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Benefits of EVs

There are many benefits to driving an electric vehicle (EV) – and for those of you who have not driven one, the first few will be less obvious, but they are really why I think EVs will take off:

  • Convenience!  This may seem an odd one to list first, but for everyday driving, it is downright convenient to have a fully-charged and pre-warmed (or cooled) car available to you every single day.  It’s faster than stopping for gas every week or two, and no need to breathe carcinogenic fumes.  I’ve stopped at gas stations twice in almost 3 years – for windshield washer fluid!
  • Better driving dynamics; the car is fun to drive!  The car is simply nicer to drive than any vehicle with an internal-combustion engine (ICE):  there is a single-gear, so the car is very smooth in power delivery, no lurching or waiting for the transmission to catch up to what you have asked the car to do – when I put my foot down, the car goes!  The huge amount of torque available from electric motors translates to far better performance around town then almost any gasser.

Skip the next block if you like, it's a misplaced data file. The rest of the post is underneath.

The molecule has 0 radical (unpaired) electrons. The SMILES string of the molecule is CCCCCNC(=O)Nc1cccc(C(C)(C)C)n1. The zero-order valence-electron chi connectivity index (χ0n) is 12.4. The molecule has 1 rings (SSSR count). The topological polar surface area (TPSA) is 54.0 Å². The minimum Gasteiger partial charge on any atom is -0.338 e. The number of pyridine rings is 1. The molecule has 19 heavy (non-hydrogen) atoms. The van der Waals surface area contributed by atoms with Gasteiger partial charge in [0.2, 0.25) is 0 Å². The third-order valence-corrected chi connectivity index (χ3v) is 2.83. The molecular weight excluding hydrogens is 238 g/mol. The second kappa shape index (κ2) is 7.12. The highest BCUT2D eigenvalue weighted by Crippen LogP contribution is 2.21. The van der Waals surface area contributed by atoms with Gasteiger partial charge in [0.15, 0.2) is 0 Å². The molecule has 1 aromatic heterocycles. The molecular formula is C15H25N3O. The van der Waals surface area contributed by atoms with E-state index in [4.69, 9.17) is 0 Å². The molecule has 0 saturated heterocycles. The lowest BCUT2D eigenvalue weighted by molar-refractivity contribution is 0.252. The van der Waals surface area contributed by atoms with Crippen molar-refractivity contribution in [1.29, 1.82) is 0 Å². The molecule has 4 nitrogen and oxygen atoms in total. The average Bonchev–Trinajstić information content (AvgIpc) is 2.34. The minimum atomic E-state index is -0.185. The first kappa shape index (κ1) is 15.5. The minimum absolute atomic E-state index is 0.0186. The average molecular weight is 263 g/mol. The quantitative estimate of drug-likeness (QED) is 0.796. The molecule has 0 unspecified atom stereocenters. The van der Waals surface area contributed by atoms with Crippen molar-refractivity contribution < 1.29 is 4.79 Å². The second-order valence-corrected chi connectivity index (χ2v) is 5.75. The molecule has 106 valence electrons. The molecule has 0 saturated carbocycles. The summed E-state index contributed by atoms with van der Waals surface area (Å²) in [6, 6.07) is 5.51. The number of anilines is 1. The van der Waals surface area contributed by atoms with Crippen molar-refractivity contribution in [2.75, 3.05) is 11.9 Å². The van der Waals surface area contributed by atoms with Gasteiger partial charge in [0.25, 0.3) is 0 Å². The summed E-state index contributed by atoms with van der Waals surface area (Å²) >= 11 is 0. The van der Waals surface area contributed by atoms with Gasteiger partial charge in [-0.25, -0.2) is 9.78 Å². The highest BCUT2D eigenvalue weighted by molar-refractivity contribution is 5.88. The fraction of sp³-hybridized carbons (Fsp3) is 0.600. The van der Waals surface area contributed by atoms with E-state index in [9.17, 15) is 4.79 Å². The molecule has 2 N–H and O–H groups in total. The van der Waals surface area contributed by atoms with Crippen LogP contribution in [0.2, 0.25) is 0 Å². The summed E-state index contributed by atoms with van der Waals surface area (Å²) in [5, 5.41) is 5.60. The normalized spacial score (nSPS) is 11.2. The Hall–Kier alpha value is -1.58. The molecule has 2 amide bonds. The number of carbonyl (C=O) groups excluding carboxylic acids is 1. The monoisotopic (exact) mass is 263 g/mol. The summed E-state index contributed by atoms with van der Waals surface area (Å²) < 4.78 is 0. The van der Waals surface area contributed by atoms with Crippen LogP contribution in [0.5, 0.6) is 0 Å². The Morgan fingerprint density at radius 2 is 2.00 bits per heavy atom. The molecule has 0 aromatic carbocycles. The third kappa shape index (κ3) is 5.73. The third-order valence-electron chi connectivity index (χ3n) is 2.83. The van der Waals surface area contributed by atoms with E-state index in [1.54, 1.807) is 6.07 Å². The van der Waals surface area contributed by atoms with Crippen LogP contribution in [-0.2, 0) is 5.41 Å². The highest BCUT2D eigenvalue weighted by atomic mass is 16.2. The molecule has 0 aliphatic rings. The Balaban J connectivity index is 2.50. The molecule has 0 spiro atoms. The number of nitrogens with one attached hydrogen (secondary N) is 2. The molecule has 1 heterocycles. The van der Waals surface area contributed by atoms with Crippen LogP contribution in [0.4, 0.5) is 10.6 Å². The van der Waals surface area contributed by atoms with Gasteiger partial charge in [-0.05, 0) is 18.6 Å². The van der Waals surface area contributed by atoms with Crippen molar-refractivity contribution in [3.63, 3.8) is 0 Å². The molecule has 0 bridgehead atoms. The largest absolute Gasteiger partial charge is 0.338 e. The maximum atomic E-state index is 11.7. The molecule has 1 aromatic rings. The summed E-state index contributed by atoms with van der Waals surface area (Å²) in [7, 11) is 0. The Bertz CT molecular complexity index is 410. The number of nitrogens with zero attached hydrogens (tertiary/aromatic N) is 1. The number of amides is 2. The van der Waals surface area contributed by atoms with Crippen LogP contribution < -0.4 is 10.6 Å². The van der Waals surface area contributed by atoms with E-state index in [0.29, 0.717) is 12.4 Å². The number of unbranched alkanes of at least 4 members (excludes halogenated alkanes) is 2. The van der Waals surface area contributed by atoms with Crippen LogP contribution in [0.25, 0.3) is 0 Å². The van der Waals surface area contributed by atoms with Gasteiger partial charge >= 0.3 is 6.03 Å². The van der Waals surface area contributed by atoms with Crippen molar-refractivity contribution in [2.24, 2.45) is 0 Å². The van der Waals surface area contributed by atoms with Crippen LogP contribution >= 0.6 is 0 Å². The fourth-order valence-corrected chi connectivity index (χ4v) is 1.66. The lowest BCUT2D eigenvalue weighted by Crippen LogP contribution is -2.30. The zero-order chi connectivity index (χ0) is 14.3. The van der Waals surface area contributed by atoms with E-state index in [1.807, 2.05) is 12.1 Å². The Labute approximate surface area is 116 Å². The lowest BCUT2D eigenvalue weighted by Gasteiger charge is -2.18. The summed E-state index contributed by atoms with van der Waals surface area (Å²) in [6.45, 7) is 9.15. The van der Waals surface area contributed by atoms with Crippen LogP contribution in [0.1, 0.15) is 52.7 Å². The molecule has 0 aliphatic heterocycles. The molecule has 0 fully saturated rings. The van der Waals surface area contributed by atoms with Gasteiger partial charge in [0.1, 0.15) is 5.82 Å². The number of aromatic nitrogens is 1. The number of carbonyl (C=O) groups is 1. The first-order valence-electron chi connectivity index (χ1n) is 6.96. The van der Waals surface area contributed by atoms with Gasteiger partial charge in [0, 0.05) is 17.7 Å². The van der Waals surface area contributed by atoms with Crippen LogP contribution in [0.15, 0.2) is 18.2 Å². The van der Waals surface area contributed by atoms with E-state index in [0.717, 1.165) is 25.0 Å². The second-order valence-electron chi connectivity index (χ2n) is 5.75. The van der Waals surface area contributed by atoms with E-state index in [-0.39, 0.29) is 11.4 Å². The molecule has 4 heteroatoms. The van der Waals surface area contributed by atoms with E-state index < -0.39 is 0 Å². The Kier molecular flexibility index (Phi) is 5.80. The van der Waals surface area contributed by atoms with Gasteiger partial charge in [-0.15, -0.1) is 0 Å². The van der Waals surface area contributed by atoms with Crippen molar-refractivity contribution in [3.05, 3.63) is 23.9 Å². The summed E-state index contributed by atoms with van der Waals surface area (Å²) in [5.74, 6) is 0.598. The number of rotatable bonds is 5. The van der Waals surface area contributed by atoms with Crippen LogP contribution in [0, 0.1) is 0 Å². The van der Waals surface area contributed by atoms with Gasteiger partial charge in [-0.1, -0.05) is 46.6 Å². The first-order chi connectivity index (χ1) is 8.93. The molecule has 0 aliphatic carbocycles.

• Peace and quiet:  no explosions happening under the hood, so the car is very quiet; it also means that the car does not vibrate either.  (So quiet the government has mandated “vehicle pedestrian sound warnings” starting in 2019.)  Anyways, it is always amazing to me how quiet the car is, even at highway speeds.  It is less stressful for sure.
  • Heat:  when I get in the car after a day at the ski hill, I can have heat within 1 minute blowing out of the vents (proper heat).  (Go to 9:47 at this vid)
  • Cheap cheap cheap to operate and maintain – so cheap in fact, that buying my comparatively expensive (at the time) new Nissan Leaf with no incentives has already paid for itself on a cash-flow basis (and the savings will dramatically increase once car payments are done) – check out any of my cost posts here.  If you are looking now, there are many great used options out there that can start saving you money today!